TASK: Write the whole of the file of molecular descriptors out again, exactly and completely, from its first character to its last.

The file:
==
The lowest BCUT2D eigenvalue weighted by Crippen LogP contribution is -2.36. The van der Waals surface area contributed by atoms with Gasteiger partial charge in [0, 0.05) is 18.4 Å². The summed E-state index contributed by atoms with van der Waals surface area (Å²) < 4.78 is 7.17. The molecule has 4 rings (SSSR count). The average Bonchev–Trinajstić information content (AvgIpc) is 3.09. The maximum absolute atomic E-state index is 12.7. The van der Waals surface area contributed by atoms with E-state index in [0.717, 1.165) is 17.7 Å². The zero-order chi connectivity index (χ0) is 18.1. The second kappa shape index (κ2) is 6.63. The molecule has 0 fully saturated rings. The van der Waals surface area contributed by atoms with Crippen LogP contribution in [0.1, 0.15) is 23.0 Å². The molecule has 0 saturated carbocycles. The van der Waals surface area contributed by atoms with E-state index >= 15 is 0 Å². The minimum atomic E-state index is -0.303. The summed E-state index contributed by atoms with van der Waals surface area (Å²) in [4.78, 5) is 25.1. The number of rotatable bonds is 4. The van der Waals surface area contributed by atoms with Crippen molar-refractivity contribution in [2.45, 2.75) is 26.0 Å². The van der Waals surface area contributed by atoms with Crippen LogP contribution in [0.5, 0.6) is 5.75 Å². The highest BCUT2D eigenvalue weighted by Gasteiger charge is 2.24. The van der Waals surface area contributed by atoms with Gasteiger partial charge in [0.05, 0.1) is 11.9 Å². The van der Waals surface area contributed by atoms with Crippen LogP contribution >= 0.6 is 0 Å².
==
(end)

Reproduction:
The lowest BCUT2D eigenvalue weighted by Crippen LogP contribution is -2.36. The van der Waals surface area contributed by atoms with Gasteiger partial charge in [0, 0.05) is 18.4 Å². The summed E-state index contributed by atoms with van der Waals surface area (Å²) < 4.78 is 7.17. The molecule has 4 rings (SSSR count). The average Bonchev–Trinajstić information content (AvgIpc) is 3.09. The maximum absolute atomic E-state index is 12.7. The van der Waals surface area contributed by atoms with E-state index in [0.717, 1.165) is 17.7 Å². The zero-order chi connectivity index (χ0) is 18.1. The second kappa shape index (κ2) is 6.63. The molecule has 0 fully saturated rings. The van der Waals surface area contributed by atoms with Crippen LogP contribution in [0.1, 0.15) is 23.0 Å². The molecule has 0 saturated carbocycles. The van der Waals surface area contributed by atoms with E-state index >= 15 is 0 Å². The minimum atomic E-state index is -0.303. The summed E-state index contributed by atoms with van der Waals surface area (Å²) in [4.78, 5) is 25.1. The number of rotatable bonds is 4. The van der Waals surface area contributed by atoms with Crippen molar-refractivity contribution in [2.45, 2.75) is 26.0 Å². The van der Waals surface area contributed by atoms with Crippen LogP contribution in [0.5, 0.6) is 5.75 Å². The highest BCUT2D eigenvalue weighted by Gasteiger charge is 2.24. The van der Waals surface area contributed by atoms with Gasteiger partial charge in [0.05, 0.1) is 11.9 Å². The van der Waals surface area contributed by atoms with Crippen LogP contribution >= 0.6 is 0 Å².